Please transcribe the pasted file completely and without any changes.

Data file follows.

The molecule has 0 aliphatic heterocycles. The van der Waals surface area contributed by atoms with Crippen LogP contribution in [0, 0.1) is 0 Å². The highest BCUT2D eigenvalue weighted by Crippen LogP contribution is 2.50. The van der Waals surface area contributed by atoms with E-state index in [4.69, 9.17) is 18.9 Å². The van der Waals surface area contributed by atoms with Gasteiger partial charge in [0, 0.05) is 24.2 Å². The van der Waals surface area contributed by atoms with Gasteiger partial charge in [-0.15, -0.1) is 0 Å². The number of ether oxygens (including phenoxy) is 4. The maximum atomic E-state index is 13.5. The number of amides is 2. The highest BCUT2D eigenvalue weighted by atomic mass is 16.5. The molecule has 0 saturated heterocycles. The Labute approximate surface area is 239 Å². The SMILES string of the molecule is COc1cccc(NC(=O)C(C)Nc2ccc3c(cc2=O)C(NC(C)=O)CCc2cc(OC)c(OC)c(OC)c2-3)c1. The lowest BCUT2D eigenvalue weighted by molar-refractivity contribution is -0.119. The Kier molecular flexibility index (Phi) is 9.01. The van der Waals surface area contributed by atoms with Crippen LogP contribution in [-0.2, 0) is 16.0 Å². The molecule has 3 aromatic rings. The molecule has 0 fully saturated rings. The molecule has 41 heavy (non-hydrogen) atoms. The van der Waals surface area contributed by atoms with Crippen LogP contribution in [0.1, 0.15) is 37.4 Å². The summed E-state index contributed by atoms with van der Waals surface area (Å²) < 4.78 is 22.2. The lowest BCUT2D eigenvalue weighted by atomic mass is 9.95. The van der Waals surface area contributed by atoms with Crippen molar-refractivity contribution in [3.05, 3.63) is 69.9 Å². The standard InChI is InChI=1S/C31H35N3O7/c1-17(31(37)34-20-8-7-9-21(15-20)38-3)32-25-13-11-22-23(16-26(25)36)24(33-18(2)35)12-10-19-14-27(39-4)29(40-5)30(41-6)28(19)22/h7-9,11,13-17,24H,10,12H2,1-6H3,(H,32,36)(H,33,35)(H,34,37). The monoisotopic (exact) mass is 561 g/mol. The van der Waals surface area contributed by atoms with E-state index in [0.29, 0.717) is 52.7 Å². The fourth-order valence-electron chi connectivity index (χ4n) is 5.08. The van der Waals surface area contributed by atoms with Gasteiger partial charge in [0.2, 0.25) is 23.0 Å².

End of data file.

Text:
The molecule has 0 aliphatic heterocycles. The van der Waals surface area contributed by atoms with Crippen LogP contribution in [0, 0.1) is 0 Å². The highest BCUT2D eigenvalue weighted by Crippen LogP contribution is 2.50. The van der Waals surface area contributed by atoms with E-state index in [4.69, 9.17) is 18.9 Å². The van der Waals surface area contributed by atoms with Gasteiger partial charge in [0, 0.05) is 24.2 Å². The van der Waals surface area contributed by atoms with Gasteiger partial charge in [-0.15, -0.1) is 0 Å². The number of ether oxygens (including phenoxy) is 4. The maximum atomic E-state index is 13.5. The number of amides is 2. The highest BCUT2D eigenvalue weighted by atomic mass is 16.5. The molecule has 0 saturated heterocycles. The Labute approximate surface area is 239 Å². The SMILES string of the molecule is COc1cccc(NC(=O)C(C)Nc2ccc3c(cc2=O)C(NC(C)=O)CCc2cc(OC)c(OC)c(OC)c2-3)c1. The lowest BCUT2D eigenvalue weighted by molar-refractivity contribution is -0.119. The Kier molecular flexibility index (Phi) is 9.01. The van der Waals surface area contributed by atoms with Crippen LogP contribution in [-0.2, 0) is 16.0 Å². The molecule has 3 aromatic rings. The molecule has 0 fully saturated rings. The molecule has 41 heavy (non-hydrogen) atoms. The van der Waals surface area contributed by atoms with Crippen LogP contribution in [0.1, 0.15) is 37.4 Å². The summed E-state index contributed by atoms with van der Waals surface area (Å²) < 4.78 is 22.2. The lowest BCUT2D eigenvalue weighted by atomic mass is 9.95. The van der Waals surface area contributed by atoms with Crippen molar-refractivity contribution in [3.05, 3.63) is 69.9 Å². The standard InChI is InChI=1S/C31H35N3O7/c1-17(31(37)34-20-8-7-9-21(15-20)38-3)32-25-13-11-22-23(16-26(25)36)24(33-18(2)35)12-10-19-14-27(39-4)29(40-5)30(41-6)28(19)22/h7-9,11,13-17,24H,10,12H2,1-6H3,(H,32,36)(H,33,35)(H,34,37). The monoisotopic (exact) mass is 561 g/mol. The van der Waals surface area contributed by atoms with E-state index in [0.29, 0.717) is 52.7 Å². The fourth-order valence-electron chi connectivity index (χ4n) is 5.08. The van der Waals surface area contributed by atoms with Gasteiger partial charge in [0.2, 0.25) is 23.0 Å².